Article Contents
Article Contents

# Treatment of glioma with virotherapy and TNF-α inhibitors: Analysis as a dynamical system

• * Corresponding author
• Oncolytic viruses are genetically altered replication-competent vi-ruses which upon death of a cancer cell produce many new viruses that then infect neighboring tumor cells. A mathematical model for virotherapy of glioma is analyzed as a dynamical system for the case of constant viral infusions and TNF-α inhibitors. Aside from a tumor free equilibrium point, the system also has positive equilibrium point solutions. We investigate the number of equilibrium point solutions depending on the burst number, i.e., depending on the number of new viruses that are released from a dead cancer cell and then infect neighboring tumor cells. After a transcritical bifurcation with a positive equilibrium point solution, the tumor free equilibrium point becomes asymptotically stable and if the average viral load in the system lies above a threshold value related to the transcritical bifurcation parameter, the tumor size shrinks to zero exponentially. Other bifurcation events such as saddle-node and Hopf bifurcations are explored numerically.

Mathematics Subject Classification: Primary: 92C50, 70K50; Secondary: 93C15.

 Citation:

• Figure 1.  Illustration of Proposition 3 for $c=0$

Figure 2.  'Graph' of polynomial $P$ if $w^0 < 1$ (top) and in the two subcases that arise for $w^0>1$ (bottom)

Figure 3.  Illustration of Propositions 3 and 4

Figure 4.  Transcritical bifurcation

Figure 5.  Values of the tumor free and positive equilibrium points for $B=90$ (left), $B=125$ (middle) and $B=140$ (right) plotted as function of $C$. In each case there is a saddle-node bifurcation which generates an upper ($z_u$) and lower branch $(z_\ell)$ of positive solutions. The upper branch only exists for the short range and terminates as $\bar{y}=0.1=\frac{\delta_M}{s}$ which causes $\bar{M}\rightarrow \infty$. The lower branch exists until $C=2.5$ and terminates as $\bar{y}$ becomes zero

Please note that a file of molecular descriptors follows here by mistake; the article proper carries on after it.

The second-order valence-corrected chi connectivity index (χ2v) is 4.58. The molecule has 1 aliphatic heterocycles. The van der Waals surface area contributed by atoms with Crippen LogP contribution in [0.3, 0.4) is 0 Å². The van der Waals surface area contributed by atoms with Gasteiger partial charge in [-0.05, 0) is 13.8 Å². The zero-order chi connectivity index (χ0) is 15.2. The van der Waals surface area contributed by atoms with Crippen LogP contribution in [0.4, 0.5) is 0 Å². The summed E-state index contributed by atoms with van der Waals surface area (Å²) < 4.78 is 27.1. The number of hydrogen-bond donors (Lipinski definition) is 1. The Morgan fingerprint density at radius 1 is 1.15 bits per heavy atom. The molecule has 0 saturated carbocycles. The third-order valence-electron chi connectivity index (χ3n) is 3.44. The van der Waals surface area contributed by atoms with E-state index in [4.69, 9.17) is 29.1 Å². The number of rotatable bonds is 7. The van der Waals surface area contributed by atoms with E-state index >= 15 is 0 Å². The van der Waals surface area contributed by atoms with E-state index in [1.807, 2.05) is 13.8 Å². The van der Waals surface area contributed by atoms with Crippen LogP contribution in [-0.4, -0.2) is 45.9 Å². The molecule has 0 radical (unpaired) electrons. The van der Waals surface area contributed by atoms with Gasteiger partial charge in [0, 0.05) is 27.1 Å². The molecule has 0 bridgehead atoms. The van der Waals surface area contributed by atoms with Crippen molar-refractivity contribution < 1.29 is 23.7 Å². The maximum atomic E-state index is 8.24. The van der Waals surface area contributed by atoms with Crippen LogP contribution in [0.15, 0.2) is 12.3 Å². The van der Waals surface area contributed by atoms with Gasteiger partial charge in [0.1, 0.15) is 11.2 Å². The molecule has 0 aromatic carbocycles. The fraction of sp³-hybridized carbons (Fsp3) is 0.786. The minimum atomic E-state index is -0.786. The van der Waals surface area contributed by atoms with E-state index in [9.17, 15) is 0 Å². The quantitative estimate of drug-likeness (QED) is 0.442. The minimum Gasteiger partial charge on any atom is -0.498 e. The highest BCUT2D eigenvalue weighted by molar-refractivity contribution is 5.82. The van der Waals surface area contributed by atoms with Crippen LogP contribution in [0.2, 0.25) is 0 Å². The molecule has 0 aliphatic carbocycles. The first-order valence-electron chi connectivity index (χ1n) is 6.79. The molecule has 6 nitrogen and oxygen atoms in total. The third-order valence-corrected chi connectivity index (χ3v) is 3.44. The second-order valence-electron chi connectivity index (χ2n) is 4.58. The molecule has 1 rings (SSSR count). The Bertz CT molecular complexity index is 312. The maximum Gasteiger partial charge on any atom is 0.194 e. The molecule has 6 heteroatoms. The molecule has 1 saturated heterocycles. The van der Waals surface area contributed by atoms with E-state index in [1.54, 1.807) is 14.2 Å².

Figure 6.  Periodic orbit for $C=0.3$ and $B=140$

Table 1.  States and parameters of the model

 States Description Dimension Num. Value(s) x density of uninfected cancer stem cells $\frac{g}{{c{m^3}}}$ y density of infected cancer stem cells $\frac{g}{{c{m^3}}}$ M density of macrophages $\frac{g}{{c{m^3}}}$ T density of TNF-α $\frac{g}{{c{m^3}}}$ v density of virus $\frac{g}{{c{m^3}}}$ z z = (x; y; M; T; v#8224; Parameter Description Dimension Num. Value(s) α proliferation rate of uninfected tumor cells 1/day 0.2 β infection rate of tumor cells by viruses $\frac{{c{m^3}}}{{g \cdot day}}$ 2·104 ρ rate of loss of viruses during infection $ρ$ 0.04 k effectiveness of the inhibitory action of TNF-α 1/day 0.4 δy infected tumor cell death rate 1/day 0.2 λ TNF-α production rate 1/day 2.86·10-3 δT TNF-α cell degradation rate 1/day 55.45 δM macrophages death rate 1/day 0.015 b burst size of infected cells during apoptosis ×10-6 50 - 150 KT carrying capacity of TNF-α $\frac{g}{{c{m^3}}}$ 5·10-7 κ degradation of TNF-α due to its action on infected cells 1/day 4·10-10 δv virus lysis rate 1/day 0.5 A constant source of macrophages $\frac{g}{{c{m^3} \cdot day}}$ 0.9·10-6 s stimulation rate of macrophages by infected cells $\frac{{c{m^3}}}{{g \cdot day}}$ 0.15 δx death rate of uninfected cancer cells 1/day 0.1 c constant infusion of the virus $\frac{{g \times {{10}^{-6}}}}{{c{m^3} \cdot day}}$ 0 - 150 d constant infusion of the TNF-α inhibitor
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